Breaking News
May 24, 2018 - Tau mutations may serve as novel risk factor for cancer
May 24, 2018 - Sun Pharma Announces FDA Approval of Yonsa (abiraterone acetate) to Treat Metastatic Castration-Resistant Prostate Cancer
May 24, 2018 - Nurse dead in Congo as Ebola vaccination campaign starts
May 24, 2018 - Unique imaging technique identifies biomarkers of cellular damage done by diabetic retinopathy
May 24, 2018 - Study identifies key food allergy policies that parents want in schools to improve safety of kids
May 24, 2018 - Formaldehyde risk found to be higher in e-cigarettes than originally thought
May 24, 2018 - NIH commences first-in-human trial evaluating experimental treatment for Ebola
May 24, 2018 - Study finds no link between surveillance intensity and detection of recurrence or survival in CRC patients
May 24, 2018 - FDA Alert: Oral Over-the-Counter Benzocaine Products: Drug Safety Communication
May 24, 2018 - Fiber-fermenting bacteria improve health of type 2 diabetes patients
May 24, 2018 - Higher exposure to carbon monoxide in utero increases risk of poor lung function in infants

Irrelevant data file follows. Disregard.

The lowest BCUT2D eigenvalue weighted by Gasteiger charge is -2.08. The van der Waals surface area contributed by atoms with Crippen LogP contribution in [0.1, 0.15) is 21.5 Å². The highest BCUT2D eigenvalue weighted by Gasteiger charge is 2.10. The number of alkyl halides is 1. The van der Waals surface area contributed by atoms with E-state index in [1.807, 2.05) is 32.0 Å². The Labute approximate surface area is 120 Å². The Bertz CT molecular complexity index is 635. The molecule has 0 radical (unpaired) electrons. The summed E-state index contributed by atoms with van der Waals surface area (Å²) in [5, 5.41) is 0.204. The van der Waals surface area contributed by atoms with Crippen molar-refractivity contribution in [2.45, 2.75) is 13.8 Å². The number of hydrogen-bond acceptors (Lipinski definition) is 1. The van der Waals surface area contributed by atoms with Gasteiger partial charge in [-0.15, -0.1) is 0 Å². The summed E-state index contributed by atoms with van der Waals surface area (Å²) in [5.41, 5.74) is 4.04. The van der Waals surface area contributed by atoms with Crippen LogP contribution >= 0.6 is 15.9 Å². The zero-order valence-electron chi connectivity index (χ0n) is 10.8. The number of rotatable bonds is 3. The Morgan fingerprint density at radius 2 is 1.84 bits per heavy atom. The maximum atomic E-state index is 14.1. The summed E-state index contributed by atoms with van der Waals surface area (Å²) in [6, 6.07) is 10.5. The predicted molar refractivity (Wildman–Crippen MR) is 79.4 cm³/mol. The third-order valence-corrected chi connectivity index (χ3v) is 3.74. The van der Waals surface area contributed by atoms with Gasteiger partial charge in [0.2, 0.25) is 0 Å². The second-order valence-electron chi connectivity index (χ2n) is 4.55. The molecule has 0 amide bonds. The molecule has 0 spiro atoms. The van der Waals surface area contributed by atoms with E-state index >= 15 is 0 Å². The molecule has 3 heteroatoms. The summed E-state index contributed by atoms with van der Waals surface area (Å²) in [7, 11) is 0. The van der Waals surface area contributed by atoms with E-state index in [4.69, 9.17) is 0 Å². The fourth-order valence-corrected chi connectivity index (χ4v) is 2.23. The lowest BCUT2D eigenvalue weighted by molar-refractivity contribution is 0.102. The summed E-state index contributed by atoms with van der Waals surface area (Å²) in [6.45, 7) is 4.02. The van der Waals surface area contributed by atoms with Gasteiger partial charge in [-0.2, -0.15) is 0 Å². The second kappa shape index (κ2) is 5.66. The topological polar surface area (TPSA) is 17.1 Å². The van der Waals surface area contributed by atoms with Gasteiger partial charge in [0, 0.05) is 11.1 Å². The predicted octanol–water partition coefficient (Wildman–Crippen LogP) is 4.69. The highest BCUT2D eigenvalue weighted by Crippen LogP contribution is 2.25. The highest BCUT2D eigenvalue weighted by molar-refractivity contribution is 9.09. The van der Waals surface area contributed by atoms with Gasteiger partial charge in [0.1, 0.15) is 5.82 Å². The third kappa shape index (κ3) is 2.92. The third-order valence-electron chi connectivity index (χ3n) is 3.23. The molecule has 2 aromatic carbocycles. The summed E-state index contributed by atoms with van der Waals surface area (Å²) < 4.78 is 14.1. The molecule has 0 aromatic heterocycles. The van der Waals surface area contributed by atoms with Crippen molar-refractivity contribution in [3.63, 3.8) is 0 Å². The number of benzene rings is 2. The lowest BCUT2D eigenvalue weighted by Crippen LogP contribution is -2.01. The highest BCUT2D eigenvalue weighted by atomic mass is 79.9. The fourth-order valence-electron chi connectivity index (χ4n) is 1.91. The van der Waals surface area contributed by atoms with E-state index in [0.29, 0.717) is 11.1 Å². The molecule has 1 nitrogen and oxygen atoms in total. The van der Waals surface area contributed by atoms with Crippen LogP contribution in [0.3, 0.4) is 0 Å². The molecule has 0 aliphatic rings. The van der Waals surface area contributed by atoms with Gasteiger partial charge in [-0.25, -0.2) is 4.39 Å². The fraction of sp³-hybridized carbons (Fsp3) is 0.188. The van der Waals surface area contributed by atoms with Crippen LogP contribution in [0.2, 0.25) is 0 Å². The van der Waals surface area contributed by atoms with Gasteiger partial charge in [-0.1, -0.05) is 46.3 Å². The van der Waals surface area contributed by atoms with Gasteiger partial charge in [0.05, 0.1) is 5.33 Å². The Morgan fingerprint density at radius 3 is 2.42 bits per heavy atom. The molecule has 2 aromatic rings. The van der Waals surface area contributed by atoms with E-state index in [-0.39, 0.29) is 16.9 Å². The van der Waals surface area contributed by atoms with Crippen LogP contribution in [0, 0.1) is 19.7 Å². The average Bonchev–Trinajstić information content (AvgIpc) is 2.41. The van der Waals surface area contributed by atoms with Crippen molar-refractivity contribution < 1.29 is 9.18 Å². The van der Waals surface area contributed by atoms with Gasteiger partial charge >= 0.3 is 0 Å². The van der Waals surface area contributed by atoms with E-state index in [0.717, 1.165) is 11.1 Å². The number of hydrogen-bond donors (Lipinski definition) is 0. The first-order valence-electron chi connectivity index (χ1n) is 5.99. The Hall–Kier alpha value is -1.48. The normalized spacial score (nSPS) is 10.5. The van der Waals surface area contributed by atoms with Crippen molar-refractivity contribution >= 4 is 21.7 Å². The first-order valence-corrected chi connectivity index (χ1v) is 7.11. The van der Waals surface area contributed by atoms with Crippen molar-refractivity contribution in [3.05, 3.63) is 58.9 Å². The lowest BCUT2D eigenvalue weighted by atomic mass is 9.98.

May 24, 2018 - Neurologists identify new type of vertigo
May 24, 2018 - Scientists identify new inherited neurodevelopmental disease
May 24, 2018 - New family support program improves patient-centered care and lowers hospitalization costs
May 24, 2018 - Researchers take important step toward finding protein biomarkers during cancer surgery
May 24, 2018 - Deadly form of black lung disease found to be increasing among U.S. coal miners
May 24, 2018 - Robust Immune Responses for Herpes Zoster Subunit Vaccine
May 24, 2018 - Optical Coherence Tomography | Texas Heart Institute
May 24, 2018 - Type 2 diabetes slowly rising in Auckland kids – Pacific and Māori have highest rates
May 24, 2018 - Study explores brain chemistry of alcohol exposure in people with family history of AUD
May 24, 2018 - Study shows AVATS procedure as safe, effective alternative for patients deemed ‘inoperable’
May 24, 2018 - Comparative Analysis of a Complex Monoclonal Antibody
May 24, 2018 - Penn investigators discover source of immune molecule involved in nasal polyps, asthma